Your teen might accept this and quickly start stressing about being left behind. They might ignore how they truly feel and have sex too soon before they are ready. However, if you talk to your teen about the importance of questioning there is a good chance that they stop and think before they act. They may ask themselves, “Am I really the only one not having sex?” “What would happen if I do?” “What if I don’t?” “What do I really feel?” Talking to your teen about questioning can help them develop healthy decision making skills that will last a lifetime.

Talk Over Critical Thinking:

Another meaningful conversation you may want to have with your teen involves taking their formulated questions and helping them learn how to dig deeper. Once they have stopped to ask the “what” in a problem, the next step is to help them start to figure out why. Talk to your teens about the importance of understanding the “why” in every situation they face. For example, if a friend came up to your teen and asked them to vape. Your teen might already know to stop and ask the questions like, “What exactly is this friend trying to get me to do?” “What would the consequences be?” It might help them pause and think, but the following essential question for them to ask is why. “Why would my friend want me to try this?” “Why do I feel scared inside?” “Why should I listen to my friend, or why should I not?”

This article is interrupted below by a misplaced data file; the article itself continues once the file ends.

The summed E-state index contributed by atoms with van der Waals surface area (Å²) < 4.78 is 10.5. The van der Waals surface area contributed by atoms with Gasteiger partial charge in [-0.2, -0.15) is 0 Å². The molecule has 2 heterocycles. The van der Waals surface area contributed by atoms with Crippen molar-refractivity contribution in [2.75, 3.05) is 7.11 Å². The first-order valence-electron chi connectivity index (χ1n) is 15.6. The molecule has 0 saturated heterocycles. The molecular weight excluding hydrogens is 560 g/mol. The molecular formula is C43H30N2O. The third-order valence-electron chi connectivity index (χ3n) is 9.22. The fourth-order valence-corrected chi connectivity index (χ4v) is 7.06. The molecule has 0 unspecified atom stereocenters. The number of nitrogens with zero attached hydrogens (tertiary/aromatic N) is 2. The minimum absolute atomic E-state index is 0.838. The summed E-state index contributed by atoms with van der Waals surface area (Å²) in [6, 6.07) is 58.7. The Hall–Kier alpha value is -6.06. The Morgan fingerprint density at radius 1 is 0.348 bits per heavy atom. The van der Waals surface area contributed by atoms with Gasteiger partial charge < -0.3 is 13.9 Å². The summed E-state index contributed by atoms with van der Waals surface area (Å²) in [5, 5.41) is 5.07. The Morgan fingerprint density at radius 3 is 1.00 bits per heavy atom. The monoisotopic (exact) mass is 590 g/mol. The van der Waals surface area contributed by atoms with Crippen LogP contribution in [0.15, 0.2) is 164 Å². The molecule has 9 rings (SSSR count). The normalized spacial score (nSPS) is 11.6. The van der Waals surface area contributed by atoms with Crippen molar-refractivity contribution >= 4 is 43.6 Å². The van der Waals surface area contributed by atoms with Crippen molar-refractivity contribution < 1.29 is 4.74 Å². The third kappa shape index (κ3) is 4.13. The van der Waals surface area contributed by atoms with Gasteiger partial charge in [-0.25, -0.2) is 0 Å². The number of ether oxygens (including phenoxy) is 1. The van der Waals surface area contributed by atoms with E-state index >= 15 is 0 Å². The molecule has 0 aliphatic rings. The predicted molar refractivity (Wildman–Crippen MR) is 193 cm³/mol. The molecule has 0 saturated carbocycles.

When we help our teens to think past what is happening and start questioning why it’s happening, we help them to formulate a clearer picture of the issue they are facing. They will be more able to stop and consider different viewpoints and help them understand the next essential step in figuring out how they will deal with the dilemma. Unfortunately, we cannot determine what problems our teens will face, but by giving them the tools to ask higher-order questions and think deeper, they will be better prepared to handle hard situations that come their way.